LONDON: German Bund futures fell on Tuesday and demand for some peripheral bonds rose as EU states agreed to a pact for stricter budget discipline, although the improved sentiment towards risk was overshadowed by the still-unresolved Greek debt swap talks.
European leaders approved new measures intended to prevent a repeat of the massive overspending that contributed to the current crisis, giving risk sentiment a lift, but differences remained over the limits of austerity.
In Greece, Prime Minister Lucas Papademos said he hoped to reach deals by the end of the week both with its private creditors over restructuring 200 billion euros of debt and with its international lenders on conditions tied to a second bailout.
That eased some of the recent pressure on Portugal, which has been seen as next in line after Greece for requiring a second bailout. Ten-year Portuguese government bond yields tumbled 67 basis points, but at 16.73 percent they remain prohibitively high.
"We are seeing Portugal very much under the cull still so that obviously should get more and more difficult for the market to shrug off," David Schnautz, interest rate strategist at Commerzbank said.
German Bund futures fell 39 ticks on the day to 139.28 but still within sight of a record high of 140.23.
"We are flirting with a real attack on the 140 level in Bund (futures)... we just touched 1.80 in the 10-year yield and there seems to be something of a resistance there, (but) we have already seen buying on dips," Schnautz added.
Ten-year German government bond yields rose 4.4 basis points to 1.83 percent.
"There's a bit of relief and a bit of a technical reaction given the Bund is reaching critical levels... but from our point of view (the pullback) doesn't really look convincing," said Michael Leister, strategist at DZ Bank.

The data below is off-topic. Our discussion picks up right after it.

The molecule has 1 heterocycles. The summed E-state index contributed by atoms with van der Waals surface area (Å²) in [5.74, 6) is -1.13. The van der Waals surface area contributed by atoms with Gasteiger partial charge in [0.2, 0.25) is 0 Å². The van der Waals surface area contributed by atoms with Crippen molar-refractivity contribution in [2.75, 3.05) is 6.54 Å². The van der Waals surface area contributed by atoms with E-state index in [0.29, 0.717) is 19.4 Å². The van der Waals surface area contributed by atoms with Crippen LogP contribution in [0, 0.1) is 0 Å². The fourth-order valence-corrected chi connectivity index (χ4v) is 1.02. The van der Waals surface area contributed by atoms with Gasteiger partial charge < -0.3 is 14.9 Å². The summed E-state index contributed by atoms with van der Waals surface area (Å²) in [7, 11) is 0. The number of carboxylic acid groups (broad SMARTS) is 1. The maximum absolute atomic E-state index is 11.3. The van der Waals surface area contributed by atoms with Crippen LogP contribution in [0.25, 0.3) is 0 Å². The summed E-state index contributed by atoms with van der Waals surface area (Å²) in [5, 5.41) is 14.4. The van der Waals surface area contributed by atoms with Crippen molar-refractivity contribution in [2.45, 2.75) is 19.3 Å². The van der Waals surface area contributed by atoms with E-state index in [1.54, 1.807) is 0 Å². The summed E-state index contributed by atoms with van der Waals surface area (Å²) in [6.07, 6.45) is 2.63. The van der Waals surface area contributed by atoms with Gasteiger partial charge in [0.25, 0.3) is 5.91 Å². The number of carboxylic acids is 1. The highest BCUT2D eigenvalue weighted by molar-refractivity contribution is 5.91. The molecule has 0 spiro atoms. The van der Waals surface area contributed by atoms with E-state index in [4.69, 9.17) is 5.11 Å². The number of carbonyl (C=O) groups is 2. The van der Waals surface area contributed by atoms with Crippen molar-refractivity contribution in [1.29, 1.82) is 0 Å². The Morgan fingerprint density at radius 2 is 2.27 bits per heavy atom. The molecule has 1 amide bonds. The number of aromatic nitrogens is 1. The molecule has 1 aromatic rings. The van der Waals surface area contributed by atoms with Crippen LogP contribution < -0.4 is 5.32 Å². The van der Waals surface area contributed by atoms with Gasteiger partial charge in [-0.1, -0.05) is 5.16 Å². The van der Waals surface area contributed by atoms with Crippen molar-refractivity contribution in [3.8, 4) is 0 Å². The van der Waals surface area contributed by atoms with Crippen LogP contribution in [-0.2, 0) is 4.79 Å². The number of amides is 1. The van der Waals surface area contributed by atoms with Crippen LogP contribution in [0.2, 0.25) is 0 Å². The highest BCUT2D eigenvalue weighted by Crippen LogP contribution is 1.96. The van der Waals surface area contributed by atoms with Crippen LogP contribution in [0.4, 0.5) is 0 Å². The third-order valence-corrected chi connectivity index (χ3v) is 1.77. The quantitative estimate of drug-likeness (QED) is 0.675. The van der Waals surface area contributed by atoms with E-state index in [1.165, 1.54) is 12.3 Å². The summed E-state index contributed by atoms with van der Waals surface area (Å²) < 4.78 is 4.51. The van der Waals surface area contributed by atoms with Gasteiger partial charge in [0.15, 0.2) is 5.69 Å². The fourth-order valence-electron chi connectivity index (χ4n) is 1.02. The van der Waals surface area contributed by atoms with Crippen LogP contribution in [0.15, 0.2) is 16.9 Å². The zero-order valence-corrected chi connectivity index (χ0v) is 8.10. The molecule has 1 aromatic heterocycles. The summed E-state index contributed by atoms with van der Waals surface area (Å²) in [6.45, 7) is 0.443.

UBS technical analysis suggested the outlook remained bullish for German debt, while the contract traded above 138.78 - the 38 percent Fibonacci retracement of the rise since Jan 24.
Progress towards tighter fiscal union was likely to be interpreted by investors as a long-term positive.
The EU agreement was seen helping stall Monday's selling pressure on Italian debt. Ten-year yields fell 6.4 bps on the day to 6.04 percent, while two-year Portuguese bond yields shed 11 bps to 21.14 percent.
But short-term worries over Greece and Portugal were set to slow the momentum behind a broad move into riskier assets seen since the European Central Bank flooded the market with cash in December.
"People are still generally taking a positive view (on Spain and Italy), but we're getting down to some big levels where people are more comfortable trimming back their longs and maybe putting on some shorts," a trader said.
Ten-year Spanish government bond yields were up 1.3 basis points at 4.82 percent.
In a further sign of ongoing risks to the euro zone, unemployment remained high, underscoring the difficulty the region is having balancing its austerity drive with growth.
Euro zone unemployment has risen to its highest level since the euro single currency was introduced, data showed on Tuesday, a day after EU leaders promised to focus on creating millions of new jobs to try to kickstart Europe's floundering economy.
Seasonally adjusted unemployment among the 17 countries sharing the euro rose to 10.4 percent in December.